Let me tell you a story.
Tonight it is hot, and the people, strolling and sauntering, occasionally rolling or rambling, down the street, catch like threads on street corners as they swing between the bars holding beers or tubas or flannel towels – to wipe off the sweat.
There are four crates set out in a rectangle on the side of the pavement. Typewriters on two of them. “What’s a ‘Poet for Hire’ man?” comes the question…
It’s each to their own, and the man with glasses and the wide brimmed hat has a knack for the poem, writes his thoughts that way, fast and brief as bird wings on the back beat of flight. But if you take my advice, you’ll talk to the other, the one with bands of ink below each shoulder. Without keys on his carabiner. Tell him your story. It will be easier, more open and more full than you think. And, when you leave, and have returned some minutes later, he will give it back to you, on a thread of receipt paper, in pressed black ink. You may pay him what you feel, he will only suggest.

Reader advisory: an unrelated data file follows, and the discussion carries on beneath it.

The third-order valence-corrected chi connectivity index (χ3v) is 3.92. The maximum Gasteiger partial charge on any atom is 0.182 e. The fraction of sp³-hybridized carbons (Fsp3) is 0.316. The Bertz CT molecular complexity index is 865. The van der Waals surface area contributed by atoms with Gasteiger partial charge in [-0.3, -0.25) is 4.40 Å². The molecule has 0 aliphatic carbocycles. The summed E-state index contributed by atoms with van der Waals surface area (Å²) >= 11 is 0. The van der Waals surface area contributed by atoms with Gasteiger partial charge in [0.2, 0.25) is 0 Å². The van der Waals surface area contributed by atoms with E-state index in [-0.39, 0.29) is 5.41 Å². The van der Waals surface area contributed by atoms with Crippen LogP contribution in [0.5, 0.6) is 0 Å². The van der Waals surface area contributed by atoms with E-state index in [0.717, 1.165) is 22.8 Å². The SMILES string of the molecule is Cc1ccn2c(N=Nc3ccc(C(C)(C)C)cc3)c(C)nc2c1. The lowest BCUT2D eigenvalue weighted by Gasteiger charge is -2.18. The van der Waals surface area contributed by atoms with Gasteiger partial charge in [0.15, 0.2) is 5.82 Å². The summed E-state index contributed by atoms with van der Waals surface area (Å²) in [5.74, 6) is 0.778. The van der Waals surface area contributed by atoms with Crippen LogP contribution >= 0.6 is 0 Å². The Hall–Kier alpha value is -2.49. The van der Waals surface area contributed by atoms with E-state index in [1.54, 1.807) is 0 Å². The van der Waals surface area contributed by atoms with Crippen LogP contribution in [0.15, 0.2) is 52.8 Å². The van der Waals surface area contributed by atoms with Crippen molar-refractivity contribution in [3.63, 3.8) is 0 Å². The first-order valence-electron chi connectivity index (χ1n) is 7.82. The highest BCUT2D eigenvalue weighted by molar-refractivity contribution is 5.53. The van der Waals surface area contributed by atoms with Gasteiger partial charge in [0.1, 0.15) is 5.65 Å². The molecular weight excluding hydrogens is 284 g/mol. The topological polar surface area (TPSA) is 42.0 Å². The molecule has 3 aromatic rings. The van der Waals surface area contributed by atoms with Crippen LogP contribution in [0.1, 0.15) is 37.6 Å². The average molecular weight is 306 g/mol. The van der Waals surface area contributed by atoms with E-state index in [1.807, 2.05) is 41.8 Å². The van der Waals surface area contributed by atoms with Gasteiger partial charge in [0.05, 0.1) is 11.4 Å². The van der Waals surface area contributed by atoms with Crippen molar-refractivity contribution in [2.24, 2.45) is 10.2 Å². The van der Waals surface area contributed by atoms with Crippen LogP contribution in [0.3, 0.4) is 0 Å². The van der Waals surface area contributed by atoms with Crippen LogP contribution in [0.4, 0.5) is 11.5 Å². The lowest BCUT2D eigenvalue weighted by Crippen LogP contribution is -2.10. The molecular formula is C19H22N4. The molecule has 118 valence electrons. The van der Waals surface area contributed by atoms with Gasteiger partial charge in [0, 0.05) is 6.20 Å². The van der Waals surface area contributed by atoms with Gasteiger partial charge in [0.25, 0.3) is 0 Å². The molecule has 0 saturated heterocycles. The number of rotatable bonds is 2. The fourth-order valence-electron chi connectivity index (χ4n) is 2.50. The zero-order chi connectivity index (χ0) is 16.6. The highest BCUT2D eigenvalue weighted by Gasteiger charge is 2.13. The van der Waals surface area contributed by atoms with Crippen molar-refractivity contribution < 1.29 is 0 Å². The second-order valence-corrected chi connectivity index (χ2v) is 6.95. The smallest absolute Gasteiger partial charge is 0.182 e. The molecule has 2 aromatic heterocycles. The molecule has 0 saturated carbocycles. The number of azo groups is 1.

Tell him your story. I never did, I only watched. And they all walked away, with more than the paper in their hands.
I said I would be back. I haven’t been back, yet.